Agree with the suggestion upthread that Hunt Target should provide some bonuses while actually *hunting* the target, in addition to in combat. Dunno if it should be baseline, or a feat, but I love the concept of being able to use Hunt Target just from a footprint or a fallen feather or a stool or what have you, and get bonuses to track it/the ability to make knowledge checks in advance without penalty.

Wonder if we'll get an animal companion post next? Seems about time...

I feel like that hunting stuff sounds like Survival Skill feats, which I'm sure will be popular for the Ranger but not exclusive to them. Though there might be some way for Hunt Target to tie into that as well.


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An interesting interaction just occured to me. A Ranger may default to Double Slice, especially when dealing with Resistance... But if he's fighting something with an exploitable weakness he can just use the Hunt Target agile bonus to simply make separate strikes and exploit that damage more than once.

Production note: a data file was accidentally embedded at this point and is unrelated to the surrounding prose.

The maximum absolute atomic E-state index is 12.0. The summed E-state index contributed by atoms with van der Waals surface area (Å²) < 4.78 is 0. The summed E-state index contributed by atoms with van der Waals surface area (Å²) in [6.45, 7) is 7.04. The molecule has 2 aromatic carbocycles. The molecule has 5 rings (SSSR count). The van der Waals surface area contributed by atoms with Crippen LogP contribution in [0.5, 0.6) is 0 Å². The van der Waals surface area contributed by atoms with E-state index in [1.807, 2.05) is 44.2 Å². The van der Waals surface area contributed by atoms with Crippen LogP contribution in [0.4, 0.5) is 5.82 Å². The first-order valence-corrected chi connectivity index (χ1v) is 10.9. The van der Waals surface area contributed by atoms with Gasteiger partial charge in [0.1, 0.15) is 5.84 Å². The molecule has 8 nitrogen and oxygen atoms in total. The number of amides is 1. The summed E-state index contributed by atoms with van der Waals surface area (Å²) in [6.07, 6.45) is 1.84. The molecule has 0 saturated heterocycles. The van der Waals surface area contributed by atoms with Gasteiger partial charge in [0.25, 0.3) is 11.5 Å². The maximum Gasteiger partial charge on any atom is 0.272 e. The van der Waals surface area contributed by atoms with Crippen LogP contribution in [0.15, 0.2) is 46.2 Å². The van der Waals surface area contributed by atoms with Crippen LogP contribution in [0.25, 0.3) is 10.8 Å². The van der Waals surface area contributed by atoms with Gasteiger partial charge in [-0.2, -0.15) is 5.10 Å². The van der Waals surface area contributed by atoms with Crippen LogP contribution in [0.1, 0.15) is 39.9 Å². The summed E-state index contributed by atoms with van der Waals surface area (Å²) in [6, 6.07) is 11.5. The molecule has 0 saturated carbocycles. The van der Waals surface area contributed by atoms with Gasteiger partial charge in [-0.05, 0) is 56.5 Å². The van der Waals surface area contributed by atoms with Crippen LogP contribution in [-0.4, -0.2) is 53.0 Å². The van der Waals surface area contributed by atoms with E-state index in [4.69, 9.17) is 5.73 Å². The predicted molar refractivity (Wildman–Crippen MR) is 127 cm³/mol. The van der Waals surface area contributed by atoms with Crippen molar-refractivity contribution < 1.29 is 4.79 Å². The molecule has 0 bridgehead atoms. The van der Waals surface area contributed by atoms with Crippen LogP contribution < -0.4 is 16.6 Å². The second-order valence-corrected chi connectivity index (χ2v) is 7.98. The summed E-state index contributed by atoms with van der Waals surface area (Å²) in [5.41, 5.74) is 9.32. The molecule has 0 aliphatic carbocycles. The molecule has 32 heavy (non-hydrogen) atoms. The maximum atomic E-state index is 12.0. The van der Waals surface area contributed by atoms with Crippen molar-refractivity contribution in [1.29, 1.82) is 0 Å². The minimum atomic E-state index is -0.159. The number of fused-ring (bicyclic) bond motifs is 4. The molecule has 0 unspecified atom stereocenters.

That's a neat little way for them to really be able to tailor their offense to what they are fighting in a way other classes can't. If there are more things like that, they have basically made Favored Enemy something you can act out in combat rather than some flat numbers on everything you roll. You are just better at exploiting an enemy weakness.


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Captain Morgan wrote:
worldhopper wrote:

I do agree that spell point casting for rangers should be an option in core. I don't know if I'd use it, but enough other people like it and it's got enough of a legacy that tacking it on in a later book feels awkward.